The title of the latest success to come out of Simon Cowell's expanding empire, "America's Got Talent" (NBC, Wednesdays, 8 p.m. ET) surely sounds as much like a hopeful incantation as it does like a happy, excited exclamation. After all, America is a big place. We must have talent, right? We certainly think we do, because we've made this show one of the biggest successes of the summer.
In fact, this show is casting a far wider net, talent-wise, than most other similar operations. Where "American Idol" and "Rock Star" have focused on a national preoccupation with singing, "America's Got Talent" features singing, but has gotten most of its attention from its willingness to bring in everything that isn't singing. The show has developed into a potluck supper of bird calls, balloon animals, juggling, magic, and a few things that don't fit neatly into any particular category. This last set would include the guy who gradually worked his way into a giant balloon until just his head was sticking out, along with the one who was, it is safe to say, the first person network television has ever shown breakdancing while dressed as a freakishly enormous cow.
It's easy to dismiss this as an updated version of "The Gong Show," and the fact that the three judges can knock a contestant out mid-performance by unanimously hitting their buzzers makes that comparison seem even more apt. But although the show certainly has its share of train wrecks and freak shows, it is not primarily an ironic demonstration that America has no talent. It is primarily a demonstration that an awful lot of people have talents from which they can never expect to make one penny or get a second of fame. So the focus of the show isn't so much "America's Got Talent" as it is "America's Got Unmarketable Talent."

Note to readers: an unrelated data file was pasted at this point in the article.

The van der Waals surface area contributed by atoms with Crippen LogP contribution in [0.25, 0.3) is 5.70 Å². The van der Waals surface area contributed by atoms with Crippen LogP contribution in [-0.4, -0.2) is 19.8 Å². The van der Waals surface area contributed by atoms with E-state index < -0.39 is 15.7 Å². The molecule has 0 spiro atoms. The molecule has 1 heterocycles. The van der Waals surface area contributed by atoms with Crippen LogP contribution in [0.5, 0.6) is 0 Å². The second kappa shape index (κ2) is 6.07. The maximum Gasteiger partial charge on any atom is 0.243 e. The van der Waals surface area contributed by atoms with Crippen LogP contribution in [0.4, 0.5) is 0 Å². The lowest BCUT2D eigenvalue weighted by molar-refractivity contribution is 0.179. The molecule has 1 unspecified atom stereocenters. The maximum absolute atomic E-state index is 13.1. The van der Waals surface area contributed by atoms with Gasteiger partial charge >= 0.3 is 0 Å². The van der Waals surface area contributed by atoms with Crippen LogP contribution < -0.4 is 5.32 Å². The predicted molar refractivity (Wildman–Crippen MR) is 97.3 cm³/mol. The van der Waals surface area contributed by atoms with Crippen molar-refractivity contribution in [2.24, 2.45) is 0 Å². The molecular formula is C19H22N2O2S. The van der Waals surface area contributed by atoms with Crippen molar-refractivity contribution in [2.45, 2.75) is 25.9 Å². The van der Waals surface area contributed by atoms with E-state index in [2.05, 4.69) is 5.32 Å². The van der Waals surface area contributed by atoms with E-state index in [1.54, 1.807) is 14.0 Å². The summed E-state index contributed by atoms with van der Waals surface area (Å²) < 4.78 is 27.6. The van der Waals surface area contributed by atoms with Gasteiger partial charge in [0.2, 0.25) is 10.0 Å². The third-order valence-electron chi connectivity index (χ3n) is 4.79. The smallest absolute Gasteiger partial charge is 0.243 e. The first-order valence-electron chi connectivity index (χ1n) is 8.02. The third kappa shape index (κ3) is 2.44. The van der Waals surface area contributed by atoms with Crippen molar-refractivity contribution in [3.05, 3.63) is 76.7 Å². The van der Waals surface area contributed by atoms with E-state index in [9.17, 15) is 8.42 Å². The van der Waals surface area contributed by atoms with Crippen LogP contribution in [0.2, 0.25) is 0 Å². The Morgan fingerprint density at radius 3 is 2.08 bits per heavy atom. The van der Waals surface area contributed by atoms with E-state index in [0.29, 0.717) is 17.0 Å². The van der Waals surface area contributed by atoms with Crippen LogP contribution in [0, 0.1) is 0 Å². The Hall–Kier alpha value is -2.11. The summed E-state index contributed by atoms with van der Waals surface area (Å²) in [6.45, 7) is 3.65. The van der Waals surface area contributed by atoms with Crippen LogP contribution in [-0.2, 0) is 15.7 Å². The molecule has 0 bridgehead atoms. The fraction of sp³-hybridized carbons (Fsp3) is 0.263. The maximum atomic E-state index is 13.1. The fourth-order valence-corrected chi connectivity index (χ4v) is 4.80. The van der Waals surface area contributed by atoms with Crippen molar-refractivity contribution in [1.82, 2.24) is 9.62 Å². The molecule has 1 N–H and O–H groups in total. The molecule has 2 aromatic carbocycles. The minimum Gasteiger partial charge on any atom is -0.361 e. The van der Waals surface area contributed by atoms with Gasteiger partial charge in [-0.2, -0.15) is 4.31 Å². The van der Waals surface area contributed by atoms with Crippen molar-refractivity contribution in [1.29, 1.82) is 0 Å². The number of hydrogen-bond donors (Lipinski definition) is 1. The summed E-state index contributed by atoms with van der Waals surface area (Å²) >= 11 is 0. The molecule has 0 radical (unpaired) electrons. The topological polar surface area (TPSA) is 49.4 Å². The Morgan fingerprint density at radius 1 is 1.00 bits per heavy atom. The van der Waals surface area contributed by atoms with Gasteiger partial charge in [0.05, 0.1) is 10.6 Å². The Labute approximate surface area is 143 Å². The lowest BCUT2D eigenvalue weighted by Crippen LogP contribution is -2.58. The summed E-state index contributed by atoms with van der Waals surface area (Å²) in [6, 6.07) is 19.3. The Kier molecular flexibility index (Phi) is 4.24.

You might ask yourself what would lead anyone to believe that people in large numbers would sit down in their living rooms to watch something that amounts to little more than "Here's this guy who does this thing — ta-da!" The answer, of course, is, "the Internet." YouTube and other viral video outbreaks have proved beyond question that there's a big audience for a category that might be most aptly referred to as the things you've never minded not being able to do. Make a fountain-like display from Mentos and Diet Coke? Never thought of that! Kids in dorm rooms lip-synching to '80s New Wave bands? Never thought of that, either!
As is often the case with a show like this, the genius is in the tone, and the tone is in the details. Of the three judges, one is a Mean Brit named Piers, clearly bred on the same Mean Brit farm that spawned not only Simon himself but also judges on "So You Think You Can Dance" and "American Inventor." You can't have a judging panel without one, really. The second judge is Brandy, a very Paula-Abdul-esque choice, in that her cultural relevance is a memory, though not an entirely distant memory. Her role is much like Paula's: she likes many more acts than anyone else, and she hands out praise to everyone, regardless of actual ability. The third judge — and this is the beauty part — is David Hasselhoff, last seen earnestly tearing up at the "American Idol" finale.